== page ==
This clear, straightforward textbook embraces the practical reality of actually doing fieldwork. It tackles the common problems faced by new researchers head on, offering sensible advice and instructive case studies from the author’s own experience. Barbara Czarniawska takes us on a master class through the research process, encouraging us to revisit the various facets of the fieldwork research and helping us to reframe our own experiences. Combining a conversational style of writing with an impressive range of empirical examples she takes the reader from planning and designing research to collecting and analyzing data all the way to writing up and disseminating findings. This is a sophisticated introduction to a broad range of research methods and methodologies; it will be of great interest to anyone keen to revisit social research in the company of an expert guide.

What, Why, and How?

What, Why, and How?

In this chapter I attempt to recreate the researcher’s situation at the beginning of a study, when major decisions are being made. Toward that end, the chapter is structured around the basic questions to be asked and answered.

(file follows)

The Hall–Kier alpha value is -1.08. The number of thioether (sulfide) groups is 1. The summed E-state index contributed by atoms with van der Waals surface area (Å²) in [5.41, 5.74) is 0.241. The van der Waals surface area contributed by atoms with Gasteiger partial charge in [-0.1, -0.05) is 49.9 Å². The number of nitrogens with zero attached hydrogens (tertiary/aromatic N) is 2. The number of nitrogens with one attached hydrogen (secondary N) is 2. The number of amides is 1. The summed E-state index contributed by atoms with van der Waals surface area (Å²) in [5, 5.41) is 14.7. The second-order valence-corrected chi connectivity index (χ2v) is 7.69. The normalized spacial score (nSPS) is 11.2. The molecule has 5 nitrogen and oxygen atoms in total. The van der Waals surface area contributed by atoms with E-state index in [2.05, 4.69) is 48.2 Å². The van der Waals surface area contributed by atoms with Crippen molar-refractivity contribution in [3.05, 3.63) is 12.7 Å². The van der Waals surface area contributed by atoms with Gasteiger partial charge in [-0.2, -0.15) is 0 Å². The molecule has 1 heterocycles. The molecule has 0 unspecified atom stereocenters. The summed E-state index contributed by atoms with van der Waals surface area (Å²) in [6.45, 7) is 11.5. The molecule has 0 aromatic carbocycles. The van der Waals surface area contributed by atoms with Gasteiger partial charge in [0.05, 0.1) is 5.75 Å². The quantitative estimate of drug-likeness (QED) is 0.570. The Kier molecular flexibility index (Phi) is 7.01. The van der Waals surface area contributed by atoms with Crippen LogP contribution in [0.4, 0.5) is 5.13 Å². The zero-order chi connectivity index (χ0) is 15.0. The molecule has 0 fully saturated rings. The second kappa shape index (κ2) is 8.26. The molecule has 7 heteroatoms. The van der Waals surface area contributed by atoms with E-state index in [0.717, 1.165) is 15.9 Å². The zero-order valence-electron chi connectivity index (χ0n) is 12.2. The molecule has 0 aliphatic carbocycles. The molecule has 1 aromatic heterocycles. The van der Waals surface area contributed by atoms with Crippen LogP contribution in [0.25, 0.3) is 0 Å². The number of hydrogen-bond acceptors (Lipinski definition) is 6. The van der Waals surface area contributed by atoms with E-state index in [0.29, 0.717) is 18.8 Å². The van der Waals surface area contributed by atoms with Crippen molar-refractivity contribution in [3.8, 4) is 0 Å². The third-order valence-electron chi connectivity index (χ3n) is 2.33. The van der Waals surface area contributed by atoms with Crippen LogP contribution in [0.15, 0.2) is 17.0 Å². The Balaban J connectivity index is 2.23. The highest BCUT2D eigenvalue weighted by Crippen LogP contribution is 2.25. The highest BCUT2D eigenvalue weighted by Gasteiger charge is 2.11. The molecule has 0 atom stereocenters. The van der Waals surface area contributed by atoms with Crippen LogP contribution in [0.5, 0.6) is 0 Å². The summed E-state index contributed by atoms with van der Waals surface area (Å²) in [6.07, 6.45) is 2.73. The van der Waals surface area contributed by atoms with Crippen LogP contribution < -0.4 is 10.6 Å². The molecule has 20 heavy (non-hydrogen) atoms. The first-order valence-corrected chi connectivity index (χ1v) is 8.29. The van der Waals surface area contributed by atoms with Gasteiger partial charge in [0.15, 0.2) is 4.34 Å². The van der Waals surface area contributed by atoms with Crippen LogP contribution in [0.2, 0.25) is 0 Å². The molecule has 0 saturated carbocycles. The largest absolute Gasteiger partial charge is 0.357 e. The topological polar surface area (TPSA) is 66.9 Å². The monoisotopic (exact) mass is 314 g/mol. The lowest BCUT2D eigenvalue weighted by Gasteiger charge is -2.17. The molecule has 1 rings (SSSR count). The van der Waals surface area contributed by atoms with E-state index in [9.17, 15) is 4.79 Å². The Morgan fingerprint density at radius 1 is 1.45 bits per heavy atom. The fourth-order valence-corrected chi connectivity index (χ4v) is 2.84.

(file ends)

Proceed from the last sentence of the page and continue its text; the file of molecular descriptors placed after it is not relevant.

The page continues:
What do you want to study?

What do you want to study? A new phenomenon that raised your curiosity? A phenomenon that raised someone else’s curiosity? A phenomenon that has never been studied before? And if it has never been studied before, why not? A variety of answers to the latter is possible:

  • It was under some sort of ideological, political, or religious taboo.
  • It was taken for granted. Ethnomethodologists specialize in studying taken-for-granted phenomena; marketing scholars call such studies ‘queries’ (Carson et al., 2001).
  • It has ...
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